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Listening Comprehension in Foreign Language Instruction
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This document addresses a range of theoretical and practical issues concerned with the teaching of listening comprehension. It provides an overview of the processes involved in listening comprehension and reviews its most prominent models. In addition, this document presents an alternative model of L2 listening comprehension and examines three major approaches to listening comprehension. Finally, it discusses how teachers can make sound pedagogical choices on how to teach and assess students' listening comprehension skills. (CALPER Professional Development Document 0810)

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Research on Language Learning in Study Abroad (1998-2005)
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CALPER Professional Development Document. In this document, the author provides a concise bibliography of current research (1998-2005) on language learning in study abroad, divided into four sections: language development, the qualities of learners' interactions and experiences in the host community, writings on program design and intervention, and Web resources. For the first two sections and for each individual study, the bibliography lists a brief description of the participants, the language the study is based on, the focus of the study, and its major findings.

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Investigating Assessment Perceptions and Practices in the Advanced Foreign Language Classroom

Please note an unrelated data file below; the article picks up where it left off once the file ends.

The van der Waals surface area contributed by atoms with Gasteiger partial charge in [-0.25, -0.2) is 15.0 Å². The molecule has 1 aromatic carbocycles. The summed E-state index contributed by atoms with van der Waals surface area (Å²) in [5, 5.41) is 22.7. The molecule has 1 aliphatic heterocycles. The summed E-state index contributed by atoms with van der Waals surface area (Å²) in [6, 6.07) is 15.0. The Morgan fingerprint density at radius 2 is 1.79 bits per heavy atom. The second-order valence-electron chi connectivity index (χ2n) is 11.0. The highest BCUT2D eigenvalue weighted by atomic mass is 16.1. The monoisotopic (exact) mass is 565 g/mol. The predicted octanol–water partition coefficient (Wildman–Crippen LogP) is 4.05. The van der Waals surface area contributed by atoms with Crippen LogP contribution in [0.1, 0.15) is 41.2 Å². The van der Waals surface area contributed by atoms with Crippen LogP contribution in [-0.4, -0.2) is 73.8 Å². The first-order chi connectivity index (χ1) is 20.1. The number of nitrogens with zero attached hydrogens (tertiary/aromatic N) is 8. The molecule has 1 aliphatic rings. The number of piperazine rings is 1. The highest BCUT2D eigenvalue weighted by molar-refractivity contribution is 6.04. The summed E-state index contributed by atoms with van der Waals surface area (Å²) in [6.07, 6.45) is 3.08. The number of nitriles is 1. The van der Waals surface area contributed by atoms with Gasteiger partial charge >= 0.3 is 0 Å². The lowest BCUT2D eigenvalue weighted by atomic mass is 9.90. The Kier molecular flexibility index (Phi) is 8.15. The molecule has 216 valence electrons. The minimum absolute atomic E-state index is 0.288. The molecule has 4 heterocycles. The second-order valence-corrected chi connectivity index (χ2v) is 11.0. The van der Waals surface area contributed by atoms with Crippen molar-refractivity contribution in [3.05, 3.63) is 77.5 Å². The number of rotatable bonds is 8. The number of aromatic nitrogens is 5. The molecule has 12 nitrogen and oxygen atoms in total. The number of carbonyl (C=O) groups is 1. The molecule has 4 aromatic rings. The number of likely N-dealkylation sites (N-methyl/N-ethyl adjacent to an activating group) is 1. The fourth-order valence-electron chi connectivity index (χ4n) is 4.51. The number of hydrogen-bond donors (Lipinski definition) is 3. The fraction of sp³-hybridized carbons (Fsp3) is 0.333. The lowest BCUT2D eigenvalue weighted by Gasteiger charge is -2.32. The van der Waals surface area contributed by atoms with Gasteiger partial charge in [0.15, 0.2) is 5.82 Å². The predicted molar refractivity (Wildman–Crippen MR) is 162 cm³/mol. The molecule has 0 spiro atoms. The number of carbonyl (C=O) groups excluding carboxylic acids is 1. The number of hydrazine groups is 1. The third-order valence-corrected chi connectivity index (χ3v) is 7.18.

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Report on the research results of a survey conducted by CALPER iin 2005-06 to examine issues relating to advanced language proficiency (ALP) and its assessment in classroom settings. Specifically, it focuses on the views of language teachers of varied backgrounds (in Foreign Languages, and English as a Second Language, at both high schools and universities) on assessment of ALP, and on these teachers' actual assessment practices. The report is divided into three components: 1) survey of current thinking about ALP and its assessment in classroom instruction; 2) results of survey that assessed testing perceptions and practices of ALP; 3) conclusions from the theory and research reviewed and recommendations for the direction of future research and practices relating to the assessment of ALP.

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In 1990, the Department of Education established the first Language Resource Centers (LRCs) at U.S. universities in response to the growing national need for expertise and competence in foreign languages. Now, twenty-five years later, Title VI of the Higher Education Act supports sixteen LRCs, creating a national network of resources to promote and improve the teaching and learning of foreign languages.

LRCs create language learning and teaching materials, offer professional development opportunities for language instructors, and conduct and disseminate research on foreign language learning. All LRCs engage in efforts that enable U.S. citizens to better work, serve, and lead.

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